Pollen levels rise in Devon and Cornwall this weekend –

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Pollen levels rise in Devon and Cornwall this weekend – fr


Those suffering from hay fever in Devon and Cornwall may notice a few extra sneezes this weekend as pollen levels reach medium risk levels after an unusually humid May.
Exeter-based Met Office meteorologists predict that over this holiday weekend, pollen levels will persist at a medium risk level.

Although pollen levels rise more than that during the hottest summer months, this weekend could lead to increased itchy eyes and sneezing for people with hay fever.

But data from the Kleenex Pollen Forecast shows that pollen levels across the country this weekend continue to rise as we head into peak pollen season, potentially resulting in a wave of runny noses, sore eyes and sore eyes. sneezing, Bristol Live reports.

Sunny weather and temperatures of up to 20 degrees are expected across the UK on public holidays, which is expected to contribute significantly to the rise in pollen levels.

Pollen Count Monitoring Network combines Met Office weather data with expertise from organizations such as the National Pollen and Aerobiological Unit to produce pollen forecasts 5 days ahead across the UK .

The Met Office says that over the holiday weekend pollen levels will remain at medium risk, explaining that as more grass species begin to bloom, those suffering from hay fever can start to feel the difference.

Below is information on pollen, allergies such as hay fever, as well as tips on how to deal with hay fever if you start to experience symptoms of the pesky allergy.

What is hay fever – according to experts

The following information is taken from the Met Office website.

Hay fever is the most common name for pollen allergy and is most commonly caused by grass pollens, although other pollens can trigger the symptoms as well. Symptoms are caused when the immune system reacts to pollen in the body to produce histamine and other chemicals.

About two in ten people suffer from this allergy and it is believed that more than 10 million people in Britain suffer from hay fever. You are more likely to suffer from hay fever if you have a family history of allergies, or if you have asthma or eczema. Most people develop hay fever in childhood or adolescence, although it can be started at any age. Many people find, however, that they come out of the disease and suffer less from the symptoms of hay fever in adulthood.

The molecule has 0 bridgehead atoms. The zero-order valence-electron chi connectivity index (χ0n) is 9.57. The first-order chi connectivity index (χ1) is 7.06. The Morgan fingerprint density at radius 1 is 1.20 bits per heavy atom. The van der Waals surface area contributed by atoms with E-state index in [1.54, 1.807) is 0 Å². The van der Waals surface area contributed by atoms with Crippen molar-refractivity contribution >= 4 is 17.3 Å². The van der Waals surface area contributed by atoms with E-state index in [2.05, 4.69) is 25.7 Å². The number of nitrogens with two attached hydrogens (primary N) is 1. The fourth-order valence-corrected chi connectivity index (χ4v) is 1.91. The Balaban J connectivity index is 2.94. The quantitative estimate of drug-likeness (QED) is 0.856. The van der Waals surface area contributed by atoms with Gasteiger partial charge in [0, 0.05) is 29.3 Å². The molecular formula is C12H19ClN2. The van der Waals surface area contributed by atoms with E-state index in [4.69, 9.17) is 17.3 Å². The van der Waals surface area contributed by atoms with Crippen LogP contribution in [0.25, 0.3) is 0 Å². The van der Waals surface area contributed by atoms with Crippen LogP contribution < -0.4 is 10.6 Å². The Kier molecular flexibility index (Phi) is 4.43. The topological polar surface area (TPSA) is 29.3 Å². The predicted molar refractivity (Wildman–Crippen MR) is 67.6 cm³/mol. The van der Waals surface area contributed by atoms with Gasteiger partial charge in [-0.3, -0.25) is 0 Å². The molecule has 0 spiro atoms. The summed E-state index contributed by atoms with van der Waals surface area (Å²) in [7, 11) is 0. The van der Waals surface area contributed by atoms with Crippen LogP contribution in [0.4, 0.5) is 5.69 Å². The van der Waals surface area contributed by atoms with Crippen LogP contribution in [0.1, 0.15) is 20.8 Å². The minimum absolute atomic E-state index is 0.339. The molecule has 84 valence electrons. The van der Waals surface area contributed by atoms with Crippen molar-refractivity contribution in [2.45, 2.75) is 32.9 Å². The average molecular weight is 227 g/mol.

Symptoms of hay fever can include frequent sneezing, a runny or stuffy nose, itchy eyes, and itchy throat, mouth, nose, and ears. As a patient, you may also experience loss of smell, facial pain, sweating, and headaches – although these symptoms are less common. Asthmatics may find that their symptoms worsen when they have hay fever and may experience chest tightness, shortness of breath, cough, and wheezing.

Different types of pollen

Depending on the time of year, the type of pollen in the air will be different. There are about 30 different types of pollen that cause hay fever, and it’s possible to be allergic to more than one type. Most people are allergic to grass pollen, which is common in late spring and early summer. Tree pollen tends to be released in the spring and affects about 25% of people. Weed pollen can be released anytime from early spring to late fall.

Symptoms of hay fever usually appear when the pollen count, which is a measure of the number of pollen grains in a cubic meter of air, exceeds 50. Weather conditions affect the amount of pollen released and dispersed. On wet and windy days, pollen spreads easily, but on rainy days, pollen can be removed from the air. On sunny days, the pollen count is highest in the early evening and this is when you are most likely to suffer from hay fever symptoms.

Symptoms of hay fever

Common symptoms of hay fever include sneezing, runny or stuffy nose, itchy eyes, mouth, and throat. Less common symptoms of hay fever are headaches and hives.

Tips for people with hay fever

Discover the following 15 tips and tricks to get rid of hay fever:

1. Try rubbing petroleum jelly around the nostrils or using a throat or nose spray to trap the pollen and prevent it from sticking to the lining of the throat and nose.

2. Eat dark-colored berries like currants, blackberries, and red grapes – they all contain high levels of antioxidants. The skin of red grapes contains resveratrol, which reduces inflammation in the body.

3. Try not to go outside when the air warms (8-10 a.m.) and cools (5-7 p.m.), as this is usually the time when the pollen count is highest.

4. Replace coffee and tea with chamomile tea, a natural antihistamine and anti-inflammatory.

5. Exercise When Possible – Research has shown that people with hay fever who exercise the most have the mildest symptoms.

9. Do not hang or dry clothes outside as they will easily catch pollen.

10. Don’t mow lawns or garden when pollen levels are high.

11. Vacuum regularly, dust and wipe down surfaces with a damp cloth to keep living spaces as free of pollen as possible.

12. Eat foods rich in omega 3s such as oily fish, nuts, seeds – these contain anti-inflammatory properties that can help relieve symptoms.

13. Try to reduce your stress level, as studies have shown that hay fever symptoms can get worse due to stress.

14. Clean the sheets as often as possible, as this will help relieve symptoms and help you sleep better at night.

15. Avoid grassy areas.

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